Monday, August 21, 2017

Just over a week has passed since the world watched with horror and disgust as the reality of fascist terrorism ended the life of civil rights activist Heather Heyer and forever scarred the city of Charlottesville, Virginia. And in that week, a movement dismissed as harmless by too many for too long found a fervent ally in the American president.

As I watched the devastating events unfold, and how the so-called leader of the free world responded, my thoughts immediately turned to my daughter, to her future, and then to what this means for racialized communities everywhere.

And then I saw a chilling interview that made me wonder how Donald Trump’s daughter Ivanka felt about her father’s choice to defend the white supremacists who stormed Charlottesville.

Vice News correspondent Elle Reeve interviewed one of the heavily armed neo-nazis – Christopher Cantwell – as he prepared to march. In the interview, Cantwell blasts Trump for not being racist enough because – as Cantwell puts it – he had given his daughter to a Jew.

“I don’t think you could feel about race like I do, and watch that Kushner bastard walk around with that beautiful girl,” Cantwell tells Reeve, referring to Jared Kushner, Trump’s son-in-law and senior advisor.

With one sentence, Cantwell illustrated the indisputable link between misogyny, racism, xenophobia and fascism – a link so perfectly personified in Donald Trump, and one that may explain why Ivanka Trump has been so silent.

True to his character, her father spent the week resisting calls to condemn the fascists, instead repeatedly expressing solidarity for Cantwell’s cohorts.

There were “good people,” Trump insisted, among those who marched through Charlottesville brandishing military grade weapons, torches and nazi symbols chanting “white lives matter”, “Jews will not replace us,” and one of Hitler’s favourites, “blood and soil,” violently attacking counter protesters along the way. Under pressure, Trump would only condemn violence “on many sides.”

As for what the fascists were protesting – the removal of confederate statues celebrating another era’s fascists who sought to break up the United States in defense of slavery?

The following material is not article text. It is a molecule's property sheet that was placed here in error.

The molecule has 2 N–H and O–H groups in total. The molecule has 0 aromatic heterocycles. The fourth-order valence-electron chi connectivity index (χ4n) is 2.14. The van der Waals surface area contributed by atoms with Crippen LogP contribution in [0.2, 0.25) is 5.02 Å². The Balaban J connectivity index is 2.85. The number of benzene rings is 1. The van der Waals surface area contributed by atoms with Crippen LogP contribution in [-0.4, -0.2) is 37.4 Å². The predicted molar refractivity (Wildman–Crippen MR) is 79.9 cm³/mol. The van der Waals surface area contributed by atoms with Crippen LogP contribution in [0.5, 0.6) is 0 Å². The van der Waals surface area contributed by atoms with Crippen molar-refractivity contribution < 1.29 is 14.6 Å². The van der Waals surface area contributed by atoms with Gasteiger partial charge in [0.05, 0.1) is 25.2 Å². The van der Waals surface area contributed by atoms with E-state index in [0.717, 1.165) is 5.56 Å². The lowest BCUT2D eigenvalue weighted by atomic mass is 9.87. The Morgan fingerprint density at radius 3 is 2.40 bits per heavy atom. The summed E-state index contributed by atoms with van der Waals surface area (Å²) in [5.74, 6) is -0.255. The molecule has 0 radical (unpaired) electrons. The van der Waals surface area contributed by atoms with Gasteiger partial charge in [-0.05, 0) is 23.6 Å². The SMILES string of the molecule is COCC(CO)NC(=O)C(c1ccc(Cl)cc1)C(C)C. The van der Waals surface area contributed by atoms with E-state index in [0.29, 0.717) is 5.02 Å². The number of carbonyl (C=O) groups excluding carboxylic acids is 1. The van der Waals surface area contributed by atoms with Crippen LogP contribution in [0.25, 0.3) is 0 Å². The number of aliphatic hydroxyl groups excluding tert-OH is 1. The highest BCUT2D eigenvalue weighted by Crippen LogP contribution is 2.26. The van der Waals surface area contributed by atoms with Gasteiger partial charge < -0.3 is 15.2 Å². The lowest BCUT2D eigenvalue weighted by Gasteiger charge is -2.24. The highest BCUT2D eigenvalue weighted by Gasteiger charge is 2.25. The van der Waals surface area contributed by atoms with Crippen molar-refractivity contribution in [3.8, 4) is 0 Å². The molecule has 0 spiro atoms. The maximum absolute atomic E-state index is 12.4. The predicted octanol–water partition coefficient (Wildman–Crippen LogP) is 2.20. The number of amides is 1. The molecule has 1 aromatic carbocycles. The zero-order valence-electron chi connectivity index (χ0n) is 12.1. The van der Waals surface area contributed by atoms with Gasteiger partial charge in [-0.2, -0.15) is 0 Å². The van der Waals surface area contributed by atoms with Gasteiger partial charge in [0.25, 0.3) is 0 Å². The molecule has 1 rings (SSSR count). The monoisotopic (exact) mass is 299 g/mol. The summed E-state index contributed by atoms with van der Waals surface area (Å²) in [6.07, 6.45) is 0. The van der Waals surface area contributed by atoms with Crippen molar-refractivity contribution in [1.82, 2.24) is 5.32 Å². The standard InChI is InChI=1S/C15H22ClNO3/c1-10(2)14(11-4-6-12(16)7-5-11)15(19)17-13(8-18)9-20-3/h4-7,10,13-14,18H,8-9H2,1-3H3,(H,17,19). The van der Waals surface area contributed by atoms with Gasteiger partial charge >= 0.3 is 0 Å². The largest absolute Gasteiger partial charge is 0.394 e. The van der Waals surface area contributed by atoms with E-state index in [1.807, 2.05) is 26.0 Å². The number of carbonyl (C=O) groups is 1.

“We should cherish our history,” Trump proclaimed to reporters. “The beauty that is being taken out of our cities, towns and parks will be greatly missed and never able to be comparably replaced!” he later tweeted.

His choice to react as he did was roundly applauded by today’s fascists and their supporters.

“He said he loves us all. Also refused to answer a question about white nationalists supporting him. No condemnation at all. When asked to condemn, he just walked out of the room. Really, really good. God bless him,” one Trump supporter wrote in a comment on the Daily Stormer, an American neo-nazi and white supremacist web site.

It is all horrifying and disgusting. But none of us should be surprised.

Campaigning for the presidency Trump refused to distance himself from former Ku Klux Klan leader David Duke, an honoured guest at the fascist rally last week. And as president, he has repeatedly fomented hate with his anti-immigrant, misogynistic, racist rants, dangerously normalizing tolerance of the intolerable.

There were Canadians among the white supremacists in Charlottesville. Two of them – Montreal’s Shawn Beauvais-MacDonald and Vincent Belanger-Mercure – have been outed after appearing in the Vice News documentary, enthusiastically shaking Cantwell’s hand, telling him they’d driven 12 hours to be there.

Not that they’d need to leave Canada to find murderous hate. We need only think back to the murder of Muslim worshippers in a Quebec City mosque in January, or to the growing number of hate crimes perpetrated against Muslims, Jews and racialized communities reported this year. Or look ahead to fascist Unite the Right rallies being planned in cities across Canada, starting with Vancouver this weekend, and in Toronto, the multicultural capital of the world, in September.

Donald Trump has failed the test of moral leadership, but we must not. Every local, regional and national labour leader, political leader, business and community leader has a responsibility to ensure that today’s fascists are denied the support they need to survive. We must all commit to challenging the racism that is still too prevalent in our homes, workplaces and communities. And we must all publicly and unconditionally condemn fascism, and those who refuse to condemn it.

Because what happened in Charlottesville can happen anywhere.